Fruits: Purees such as applesauce can get the flaxseed oil treatment. Fruits served with soy yogurt can be lightly coated in oil. Some kids will happily dip apple slices in the oil.

Juices: Add appropriate amount to your child’s favorite juice – it’s unlikely they’ll notice. If they do, cut back on the amount.

Sauces, dressings and dips: Add oil once the sauce has cooled to serving temperature. Add to salad dressings (your favorite brand, or make your own). Works well in gravies, tomato sauce, pesto, veggie dips, hummus, ketchup.

Paresthesia-Leg & Foot Numbness

Paresthesia is the condition commonly known as “pins and needles,” where part of the body- typically a foot or hand – begins to tingle and becomes numb, or “falls asleep.” Paresthesia can occur either on a temporary or on a chronic basis. In most cases, paresthesia is a short-term condition caused by putting pressure on a nerve, and the tingling sensation will diminish within several minutes.

When someone experiences paresthesia on a regular basis it could indicate a more substantial problem within the body. Frequent cases of paresthesiacan be symptoms that neurons in the brain are malfunctioning, and are not properly relaying signals to the brain. In such cases, the neural problems may be related to malnutrition, diabetes , a thyroid condition, or another medical problem.

In addition to problems with neuron function, chronic cases of paresthesiacan also be associated with damage to the nerves themselves. Some likely causes of nerve damage are Lyme Disease or Multiple Sclerosis; a brain tumor can also have similar effects. For people who are experiencing a “pins and needles” sensation on a frequent basis, it is important to see a doctor who can test for any of the serious conditions that may cause paresthesia.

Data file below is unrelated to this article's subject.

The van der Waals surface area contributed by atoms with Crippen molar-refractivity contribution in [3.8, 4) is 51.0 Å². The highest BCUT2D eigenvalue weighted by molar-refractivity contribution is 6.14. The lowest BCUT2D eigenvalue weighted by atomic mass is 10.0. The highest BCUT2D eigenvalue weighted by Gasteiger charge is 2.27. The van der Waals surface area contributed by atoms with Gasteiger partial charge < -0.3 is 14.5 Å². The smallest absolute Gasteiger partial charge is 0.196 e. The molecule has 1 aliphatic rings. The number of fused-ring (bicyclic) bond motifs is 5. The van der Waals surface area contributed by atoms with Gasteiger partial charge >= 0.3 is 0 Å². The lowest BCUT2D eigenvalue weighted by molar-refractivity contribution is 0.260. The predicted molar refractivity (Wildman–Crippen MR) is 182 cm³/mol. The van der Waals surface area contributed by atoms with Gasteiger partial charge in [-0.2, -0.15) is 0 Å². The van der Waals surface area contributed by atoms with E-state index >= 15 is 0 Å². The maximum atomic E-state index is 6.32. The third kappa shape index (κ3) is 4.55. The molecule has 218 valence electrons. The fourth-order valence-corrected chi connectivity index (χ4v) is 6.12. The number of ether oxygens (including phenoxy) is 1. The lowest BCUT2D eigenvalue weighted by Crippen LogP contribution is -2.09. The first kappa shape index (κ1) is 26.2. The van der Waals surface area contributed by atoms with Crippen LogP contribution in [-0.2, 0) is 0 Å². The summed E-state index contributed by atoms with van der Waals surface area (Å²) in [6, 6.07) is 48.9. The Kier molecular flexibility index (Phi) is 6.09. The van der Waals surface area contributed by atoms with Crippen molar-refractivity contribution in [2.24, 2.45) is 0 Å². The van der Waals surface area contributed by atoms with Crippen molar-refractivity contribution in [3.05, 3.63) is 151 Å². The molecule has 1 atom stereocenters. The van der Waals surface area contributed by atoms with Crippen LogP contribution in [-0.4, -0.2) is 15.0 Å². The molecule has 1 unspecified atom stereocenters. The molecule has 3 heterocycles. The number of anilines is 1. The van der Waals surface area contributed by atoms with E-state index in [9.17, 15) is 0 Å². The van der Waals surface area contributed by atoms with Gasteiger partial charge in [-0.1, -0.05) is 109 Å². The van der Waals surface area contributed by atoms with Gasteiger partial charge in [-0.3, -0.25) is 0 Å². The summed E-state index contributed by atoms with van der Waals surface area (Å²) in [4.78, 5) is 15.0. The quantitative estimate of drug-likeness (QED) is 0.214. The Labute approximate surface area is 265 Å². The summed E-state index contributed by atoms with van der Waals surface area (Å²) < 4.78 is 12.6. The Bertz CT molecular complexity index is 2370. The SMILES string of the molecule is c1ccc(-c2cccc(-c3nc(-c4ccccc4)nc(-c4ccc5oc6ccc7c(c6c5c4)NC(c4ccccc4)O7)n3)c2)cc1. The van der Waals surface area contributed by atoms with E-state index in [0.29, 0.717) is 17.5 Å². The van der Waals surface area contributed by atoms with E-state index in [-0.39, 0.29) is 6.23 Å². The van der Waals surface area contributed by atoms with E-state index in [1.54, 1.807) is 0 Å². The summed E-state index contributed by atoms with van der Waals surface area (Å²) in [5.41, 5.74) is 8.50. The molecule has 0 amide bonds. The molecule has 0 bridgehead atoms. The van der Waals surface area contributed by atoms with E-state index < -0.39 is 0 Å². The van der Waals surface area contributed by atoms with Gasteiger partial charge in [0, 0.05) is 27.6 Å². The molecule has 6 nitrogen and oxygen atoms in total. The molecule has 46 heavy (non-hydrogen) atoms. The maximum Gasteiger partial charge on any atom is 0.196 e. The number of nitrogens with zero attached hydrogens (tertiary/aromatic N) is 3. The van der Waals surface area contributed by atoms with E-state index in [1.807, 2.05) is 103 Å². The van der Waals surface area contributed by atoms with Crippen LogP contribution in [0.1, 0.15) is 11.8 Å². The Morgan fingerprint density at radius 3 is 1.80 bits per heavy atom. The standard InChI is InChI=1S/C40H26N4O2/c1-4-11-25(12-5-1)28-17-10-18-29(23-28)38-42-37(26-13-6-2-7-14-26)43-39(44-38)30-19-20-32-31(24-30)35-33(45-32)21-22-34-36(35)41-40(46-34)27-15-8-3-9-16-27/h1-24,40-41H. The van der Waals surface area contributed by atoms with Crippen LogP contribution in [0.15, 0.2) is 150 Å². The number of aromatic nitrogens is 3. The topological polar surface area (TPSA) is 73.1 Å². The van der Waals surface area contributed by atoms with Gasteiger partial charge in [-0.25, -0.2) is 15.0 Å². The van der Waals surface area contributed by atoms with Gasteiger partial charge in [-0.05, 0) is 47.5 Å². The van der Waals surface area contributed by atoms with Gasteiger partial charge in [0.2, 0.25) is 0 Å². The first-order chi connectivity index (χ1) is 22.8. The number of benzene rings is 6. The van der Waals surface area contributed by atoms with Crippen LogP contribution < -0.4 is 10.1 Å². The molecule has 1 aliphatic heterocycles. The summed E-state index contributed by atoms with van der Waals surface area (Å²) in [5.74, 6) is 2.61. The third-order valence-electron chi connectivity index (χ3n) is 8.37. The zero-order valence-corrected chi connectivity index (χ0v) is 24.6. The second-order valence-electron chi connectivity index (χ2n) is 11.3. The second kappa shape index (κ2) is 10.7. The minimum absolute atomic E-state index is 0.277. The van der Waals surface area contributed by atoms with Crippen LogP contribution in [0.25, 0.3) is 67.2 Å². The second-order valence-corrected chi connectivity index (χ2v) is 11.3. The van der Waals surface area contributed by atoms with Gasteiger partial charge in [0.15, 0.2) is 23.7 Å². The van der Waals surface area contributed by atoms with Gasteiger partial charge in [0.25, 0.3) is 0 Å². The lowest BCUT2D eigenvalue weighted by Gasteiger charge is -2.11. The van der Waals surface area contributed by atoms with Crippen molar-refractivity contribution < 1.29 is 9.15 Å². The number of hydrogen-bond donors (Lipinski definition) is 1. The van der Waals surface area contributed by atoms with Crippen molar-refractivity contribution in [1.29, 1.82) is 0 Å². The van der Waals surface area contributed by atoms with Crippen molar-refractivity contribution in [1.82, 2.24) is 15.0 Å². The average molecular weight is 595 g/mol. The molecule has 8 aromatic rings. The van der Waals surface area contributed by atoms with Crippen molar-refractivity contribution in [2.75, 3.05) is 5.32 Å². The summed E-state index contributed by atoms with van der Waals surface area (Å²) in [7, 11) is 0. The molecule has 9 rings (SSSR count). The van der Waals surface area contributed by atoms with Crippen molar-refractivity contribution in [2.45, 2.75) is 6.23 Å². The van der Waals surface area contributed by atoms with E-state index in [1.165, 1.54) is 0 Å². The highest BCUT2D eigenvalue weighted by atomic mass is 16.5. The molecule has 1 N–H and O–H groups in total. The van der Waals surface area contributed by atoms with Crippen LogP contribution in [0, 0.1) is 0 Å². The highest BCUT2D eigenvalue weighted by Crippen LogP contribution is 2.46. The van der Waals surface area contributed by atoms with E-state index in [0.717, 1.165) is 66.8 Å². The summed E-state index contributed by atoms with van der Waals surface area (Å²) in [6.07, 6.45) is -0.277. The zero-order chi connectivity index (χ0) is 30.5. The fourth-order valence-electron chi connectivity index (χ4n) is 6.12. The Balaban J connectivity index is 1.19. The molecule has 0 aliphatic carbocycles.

Treatment for paresthesia depends on the underlying cause of the problem. In ordinary cases of the temporary “pins and needles,” the sensation can generally be relieved by vigorous movement of the affected limb. Generally, as soon as pressure on the nerve is relieved, the problem will begin to go away on its own. When the paresthesia is related to a more severe condition, the sensation of numbness will often be cured with the treatment for the condition. Patients who suffer from multiple sclerosis frequently take prescribed drugs that alleviate many of their symptoms, including paresthesia.

Some forms of alternative therapy may also help get rid of paresthesia. For example, as paresthesia is often related to a vitamin deficiency, it may be helpful to take vitamin supplements, as recommended by a physician. Massage and acupunture have also been known to help treat paresthesia.